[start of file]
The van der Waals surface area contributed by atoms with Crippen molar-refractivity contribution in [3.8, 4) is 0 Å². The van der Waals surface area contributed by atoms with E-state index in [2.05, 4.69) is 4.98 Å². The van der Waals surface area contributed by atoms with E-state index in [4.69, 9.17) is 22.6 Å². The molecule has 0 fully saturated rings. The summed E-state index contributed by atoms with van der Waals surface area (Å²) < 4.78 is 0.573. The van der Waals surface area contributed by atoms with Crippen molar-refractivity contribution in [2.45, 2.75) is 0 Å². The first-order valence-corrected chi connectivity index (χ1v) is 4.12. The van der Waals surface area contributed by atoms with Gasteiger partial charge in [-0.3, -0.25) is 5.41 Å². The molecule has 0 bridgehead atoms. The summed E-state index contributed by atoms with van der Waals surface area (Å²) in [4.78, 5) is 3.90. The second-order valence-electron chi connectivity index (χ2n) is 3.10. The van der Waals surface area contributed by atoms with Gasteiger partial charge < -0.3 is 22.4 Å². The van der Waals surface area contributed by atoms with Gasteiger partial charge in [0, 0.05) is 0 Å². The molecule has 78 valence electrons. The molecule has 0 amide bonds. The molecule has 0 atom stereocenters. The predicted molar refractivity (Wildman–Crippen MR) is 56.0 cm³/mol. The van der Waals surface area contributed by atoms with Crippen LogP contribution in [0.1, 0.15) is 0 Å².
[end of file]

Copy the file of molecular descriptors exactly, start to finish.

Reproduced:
The van der Waals surface area contributed by atoms with Crippen molar-refractivity contribution in [3.8, 4) is 0 Å². The van der Waals surface area contributed by atoms with E-state index in [2.05, 4.69) is 4.98 Å². The van der Waals surface area contributed by atoms with E-state index in [4.69, 9.17) is 22.6 Å². The molecule has 0 fully saturated rings. The summed E-state index contributed by atoms with van der Waals surface area (Å²) < 4.78 is 0.573. The van der Waals surface area contributed by atoms with Crippen molar-refractivity contribution in [2.45, 2.75) is 0 Å². The first-order valence-corrected chi connectivity index (χ1v) is 4.12. The van der Waals surface area contributed by atoms with Gasteiger partial charge in [-0.3, -0.25) is 5.41 Å². The molecule has 0 bridgehead atoms. The summed E-state index contributed by atoms with van der Waals surface area (Å²) in [4.78, 5) is 3.90. The second-order valence-electron chi connectivity index (χ2n) is 3.10. The van der Waals surface area contributed by atoms with Gasteiger partial charge < -0.3 is 22.4 Å². The van der Waals surface area contributed by atoms with Gasteiger partial charge in [0, 0.05) is 0 Å². The molecule has 78 valence electrons. The molecule has 0 amide bonds. The molecule has 0 atom stereocenters. The predicted molar refractivity (Wildman–Crippen MR) is 56.0 cm³/mol. The van der Waals surface area contributed by atoms with Crippen LogP contribution in [0.1, 0.15) is 0 Å².